BEIJING (AFP/REUTERS) - A court in southern China on Friday (April 7) jailed five activists who had publicly supported Hong Kong's pro-democracy Occupy Central movement and who had criticised the Chinese Communist Party on social media, a lawyer said.
Two of them, Xie Wenfei and Wang Mo, were sentenced to four-and-a-half years by the intermediate people's court in the city of Guangzhou after having been found guilty of "inciting subversion of state power", their lawyer Chen Keyun told Reuters by telephone.
The Guangzhou Intermediate court declined to give any details of the charges or sentences when contacted by Reuters.
Mr Chen said Xie and Wang had held up placards on a Guangzhou street in support of Hong Kong's youth-led Occupy Central movement that saw tens of thousands block major roads for 79 days in late 2014 to pressure Beijing for full democracy in the Chinese-controlled city.
"This does not constitute any illegal behavior. On the contrary, we think not only were they not inciting subversion to the state's power, but they were actually safeguarding the state's power," said Mr Chen.
He denounced the sentence, saying the men should be free to call for universal suffrage as a fundamental right.
The pair had also openly posted messages on Twitter and Weibo criticising the ruling Communist Party and calling for an end to one-party rule.
Three other activists were sentenced to jail terms, ranging from 1.5 to four years, for inciting subversion in other ways, lawyers told AFP.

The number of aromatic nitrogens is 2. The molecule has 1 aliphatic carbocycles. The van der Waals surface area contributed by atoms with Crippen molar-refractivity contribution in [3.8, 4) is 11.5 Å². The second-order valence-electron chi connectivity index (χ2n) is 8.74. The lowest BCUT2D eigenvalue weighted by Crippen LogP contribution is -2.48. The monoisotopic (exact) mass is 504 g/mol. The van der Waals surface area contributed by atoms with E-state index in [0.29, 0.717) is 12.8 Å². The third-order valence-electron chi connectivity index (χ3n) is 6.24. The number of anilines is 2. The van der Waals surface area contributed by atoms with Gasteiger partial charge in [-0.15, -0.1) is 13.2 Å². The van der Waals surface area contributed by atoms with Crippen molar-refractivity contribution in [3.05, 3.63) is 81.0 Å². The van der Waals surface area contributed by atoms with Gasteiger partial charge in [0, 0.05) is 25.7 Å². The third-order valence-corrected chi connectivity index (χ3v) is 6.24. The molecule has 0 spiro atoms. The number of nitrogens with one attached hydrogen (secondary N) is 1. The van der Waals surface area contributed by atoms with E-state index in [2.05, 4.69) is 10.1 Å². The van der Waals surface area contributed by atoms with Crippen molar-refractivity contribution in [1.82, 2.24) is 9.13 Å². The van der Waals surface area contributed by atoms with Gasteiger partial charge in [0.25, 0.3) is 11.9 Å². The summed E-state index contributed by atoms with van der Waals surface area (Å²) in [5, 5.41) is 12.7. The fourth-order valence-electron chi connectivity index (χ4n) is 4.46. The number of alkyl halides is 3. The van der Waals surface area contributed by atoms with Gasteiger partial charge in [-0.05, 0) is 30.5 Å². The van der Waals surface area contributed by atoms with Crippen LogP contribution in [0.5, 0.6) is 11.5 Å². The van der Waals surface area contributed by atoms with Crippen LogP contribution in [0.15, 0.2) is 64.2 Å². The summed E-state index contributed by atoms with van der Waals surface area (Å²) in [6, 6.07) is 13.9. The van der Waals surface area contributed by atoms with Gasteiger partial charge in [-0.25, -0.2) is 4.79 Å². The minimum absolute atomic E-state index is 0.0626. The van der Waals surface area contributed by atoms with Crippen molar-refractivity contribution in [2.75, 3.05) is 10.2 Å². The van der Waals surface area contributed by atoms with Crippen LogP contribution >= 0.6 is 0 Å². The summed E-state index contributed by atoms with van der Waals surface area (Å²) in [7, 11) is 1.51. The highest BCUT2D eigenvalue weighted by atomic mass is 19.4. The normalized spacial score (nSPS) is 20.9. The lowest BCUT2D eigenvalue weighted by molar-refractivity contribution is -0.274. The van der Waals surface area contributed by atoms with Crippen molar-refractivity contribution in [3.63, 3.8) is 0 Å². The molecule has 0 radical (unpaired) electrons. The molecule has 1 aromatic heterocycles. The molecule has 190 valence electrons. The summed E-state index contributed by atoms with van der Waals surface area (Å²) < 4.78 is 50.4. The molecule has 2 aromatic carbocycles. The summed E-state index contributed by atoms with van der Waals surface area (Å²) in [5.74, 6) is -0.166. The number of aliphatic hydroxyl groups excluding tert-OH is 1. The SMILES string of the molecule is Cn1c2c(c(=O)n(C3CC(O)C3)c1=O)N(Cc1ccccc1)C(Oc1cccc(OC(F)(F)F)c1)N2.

Liang Qinhui was jailed for 18 months, according to his lawyer Wu Kuiming. Another of his attorneys previously told Radio Free Asia that Liang had posted images and messages critical of the Chinese leadership and political system online, adding: "I don't think his actions amount to criminal behaviour".
Xu Zhiqiang, a Buddhist monk also known as Master Shengguan, who has frequently advocated for the victims of the 1989 Tiananmen crackdown and called on officials to disclose their assets, was separately given four years by a Wuhan court, lawyer Liu Hao told AFP.
Huang Jingyi was sentenced to two years by the same court, Mr Liu added.
Security was tight outside courthouse with a large number of police vans parked outside. Foreign reporters and diplomats were barred from the courtroom, one witness there told Reuters.
In 2014, mass rallies brought parts of the semi-autonomous Chinese city of Hong Kong to a standstill for 79 days as residents called for fully free elections for future leaders, but failed to win any concessions from the Hong Kong or Chinese governments.
Under President Xi Jinping, China's ruling Communist Party has tightened controls over civil society, detaining or interrogating more than 200 human rights lawyers and activists in what analysts have called one of the biggest crackdowns on dissent in years.
In March, the United States and 11 other countries at the United Nations criticised China's crackdown on human rights and its detentions of lawyers and activists.
The former British colony of Hong Kong returned to Chinese rule in 1997 with the promise of wide-ranging autonomy, including an independent legal system and freedom of speech.